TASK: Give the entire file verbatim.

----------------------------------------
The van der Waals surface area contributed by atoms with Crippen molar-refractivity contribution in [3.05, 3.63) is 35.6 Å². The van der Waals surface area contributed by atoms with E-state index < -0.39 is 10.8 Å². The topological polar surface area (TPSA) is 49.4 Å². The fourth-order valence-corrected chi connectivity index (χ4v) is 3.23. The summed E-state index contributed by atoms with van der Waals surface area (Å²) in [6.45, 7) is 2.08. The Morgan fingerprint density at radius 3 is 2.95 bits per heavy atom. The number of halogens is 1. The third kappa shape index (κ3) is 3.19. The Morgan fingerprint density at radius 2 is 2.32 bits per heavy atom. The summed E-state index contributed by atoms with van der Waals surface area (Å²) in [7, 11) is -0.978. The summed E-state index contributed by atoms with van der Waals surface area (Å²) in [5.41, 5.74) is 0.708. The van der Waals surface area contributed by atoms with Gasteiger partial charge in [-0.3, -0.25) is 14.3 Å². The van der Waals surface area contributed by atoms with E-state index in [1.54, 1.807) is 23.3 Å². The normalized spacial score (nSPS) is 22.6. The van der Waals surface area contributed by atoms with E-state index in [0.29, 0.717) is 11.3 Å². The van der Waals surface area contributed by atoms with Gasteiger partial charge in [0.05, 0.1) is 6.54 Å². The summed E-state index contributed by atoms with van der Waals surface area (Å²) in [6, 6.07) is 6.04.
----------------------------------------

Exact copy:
The van der Waals surface area contributed by atoms with Crippen molar-refractivity contribution in [3.05, 3.63) is 35.6 Å². The van der Waals surface area contributed by atoms with E-state index < -0.39 is 10.8 Å². The topological polar surface area (TPSA) is 49.4 Å². The fourth-order valence-corrected chi connectivity index (χ4v) is 3.23. The summed E-state index contributed by atoms with van der Waals surface area (Å²) in [6.45, 7) is 2.08. The Morgan fingerprint density at radius 3 is 2.95 bits per heavy atom. The number of halogens is 1. The third kappa shape index (κ3) is 3.19. The Morgan fingerprint density at radius 2 is 2.32 bits per heavy atom. The summed E-state index contributed by atoms with van der Waals surface area (Å²) in [7, 11) is -0.978. The summed E-state index contributed by atoms with van der Waals surface area (Å²) in [5.41, 5.74) is 0.708. The van der Waals surface area contributed by atoms with Gasteiger partial charge in [-0.3, -0.25) is 14.3 Å². The van der Waals surface area contributed by atoms with E-state index in [1.54, 1.807) is 23.3 Å². The normalized spacial score (nSPS) is 22.6. The van der Waals surface area contributed by atoms with E-state index in [0.29, 0.717) is 11.3 Å². The van der Waals surface area contributed by atoms with Gasteiger partial charge in [0.05, 0.1) is 6.54 Å². The summed E-state index contributed by atoms with van der Waals surface area (Å²) in [6, 6.07) is 6.04.